Comment by sartenada — January 25, 2010 @ 6:00 am

    • There are a number of pictographs in that general area, but this was the smallest one. I will continue to seek to find more about it. Thank you for visiting, Sartenada!


      Comment by montucky — January 25, 2010 @ 8:00 pm

  14. Regardless of what the experts determine its age to be, it is clear that the artist had a similar respect for and love of the beauty of nature which we all enjoy. Whether over months, years, or centuries the feeling translates well.


    Comment by DaveABirding — January 25, 2010 @ 8:15 am

    • Yes. I have admiration for the artist. THere is a lot of feeling in it. At some point I hope I will be able to post some of the other photos so the whole scene may be visible.


      Comment by montucky — January 25, 2010 @ 8:02 pm

  15. Terry! WOW! What a find! Your wife must be as proud as punch, as the old saying goes. You must have been looking at the larger scene and did not concentrate on the smaller aspects. Are pictographs common in your area? Could these have been drawn/painted at a much later date? Guess the person you reported to knows how to date them.

    Lovely. Great find.


    Comment by Iona — January 25, 2010 @ 9:20 pm

    • Exactly, Iona. I was not looking closely at the rock which was in the foreground of the photo, but somehow she noticed it. Yes, there other pictographs spread around but I’ve not seen anything like this one. ‘m still trying to get in contact with someone who really knows about such things and will keep after it until I find someone. It is clearly possible that this was drawn at a later date that the others I’ve seen and I hope to find an expert who can tell if that’s true.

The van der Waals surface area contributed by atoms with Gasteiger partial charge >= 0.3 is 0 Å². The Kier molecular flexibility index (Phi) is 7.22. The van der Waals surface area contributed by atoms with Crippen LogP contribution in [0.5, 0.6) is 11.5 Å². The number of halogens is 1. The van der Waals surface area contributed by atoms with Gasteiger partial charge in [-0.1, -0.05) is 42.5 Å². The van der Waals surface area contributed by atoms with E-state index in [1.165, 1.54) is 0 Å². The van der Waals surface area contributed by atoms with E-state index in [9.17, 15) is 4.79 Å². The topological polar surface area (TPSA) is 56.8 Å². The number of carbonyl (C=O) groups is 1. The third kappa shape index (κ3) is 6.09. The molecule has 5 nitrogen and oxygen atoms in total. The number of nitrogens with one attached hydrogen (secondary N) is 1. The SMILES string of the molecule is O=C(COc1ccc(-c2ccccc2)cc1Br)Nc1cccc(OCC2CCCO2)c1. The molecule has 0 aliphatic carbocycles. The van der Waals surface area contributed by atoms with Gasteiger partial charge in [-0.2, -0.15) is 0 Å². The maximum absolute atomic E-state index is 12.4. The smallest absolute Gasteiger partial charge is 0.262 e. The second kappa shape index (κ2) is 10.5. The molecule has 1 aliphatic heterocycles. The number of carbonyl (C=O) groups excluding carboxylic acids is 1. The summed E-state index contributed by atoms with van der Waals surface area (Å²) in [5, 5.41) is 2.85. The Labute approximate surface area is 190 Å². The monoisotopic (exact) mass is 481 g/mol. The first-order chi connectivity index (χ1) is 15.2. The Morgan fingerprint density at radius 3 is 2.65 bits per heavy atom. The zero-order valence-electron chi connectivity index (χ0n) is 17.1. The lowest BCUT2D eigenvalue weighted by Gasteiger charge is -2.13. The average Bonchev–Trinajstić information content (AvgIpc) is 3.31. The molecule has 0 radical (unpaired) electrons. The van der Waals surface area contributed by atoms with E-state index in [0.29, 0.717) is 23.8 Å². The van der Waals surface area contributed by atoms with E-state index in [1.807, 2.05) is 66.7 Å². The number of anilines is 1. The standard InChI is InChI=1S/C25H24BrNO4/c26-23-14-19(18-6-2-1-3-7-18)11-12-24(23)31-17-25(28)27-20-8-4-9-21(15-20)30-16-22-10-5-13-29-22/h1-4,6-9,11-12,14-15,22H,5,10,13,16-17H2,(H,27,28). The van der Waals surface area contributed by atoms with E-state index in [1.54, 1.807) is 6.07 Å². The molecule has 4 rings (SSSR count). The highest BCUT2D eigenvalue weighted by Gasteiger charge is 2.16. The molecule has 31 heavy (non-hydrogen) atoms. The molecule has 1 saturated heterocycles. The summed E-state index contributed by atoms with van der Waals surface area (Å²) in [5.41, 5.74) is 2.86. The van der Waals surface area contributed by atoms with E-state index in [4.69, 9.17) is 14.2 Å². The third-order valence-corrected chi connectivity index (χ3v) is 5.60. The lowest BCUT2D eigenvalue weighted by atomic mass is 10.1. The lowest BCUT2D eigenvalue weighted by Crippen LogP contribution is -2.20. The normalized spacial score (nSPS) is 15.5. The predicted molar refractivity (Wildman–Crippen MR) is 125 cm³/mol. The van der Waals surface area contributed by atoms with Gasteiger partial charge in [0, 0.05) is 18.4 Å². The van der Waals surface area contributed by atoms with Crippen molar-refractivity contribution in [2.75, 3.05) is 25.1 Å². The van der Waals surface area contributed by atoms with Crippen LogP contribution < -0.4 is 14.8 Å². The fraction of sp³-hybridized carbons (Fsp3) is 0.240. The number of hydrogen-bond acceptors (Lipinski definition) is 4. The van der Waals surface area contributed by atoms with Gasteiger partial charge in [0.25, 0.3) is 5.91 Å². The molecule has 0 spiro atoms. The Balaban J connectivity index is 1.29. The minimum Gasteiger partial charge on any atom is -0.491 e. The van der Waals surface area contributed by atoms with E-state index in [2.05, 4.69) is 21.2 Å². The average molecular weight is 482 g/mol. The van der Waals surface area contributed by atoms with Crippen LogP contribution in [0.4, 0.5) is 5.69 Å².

Comment by montucky — January 25, 2010 @ 9:44 pm

  16. […] on a very large rock along the river. (Some background can be found in a story I posted then, Pictograph, or Ancient Art…. I initially thought it was an old pictograph because there are some pictographs in the same […]


    Pingback by A visit to an old painting « Montana Outdoors — January 24, 2011 @ 12:29 pm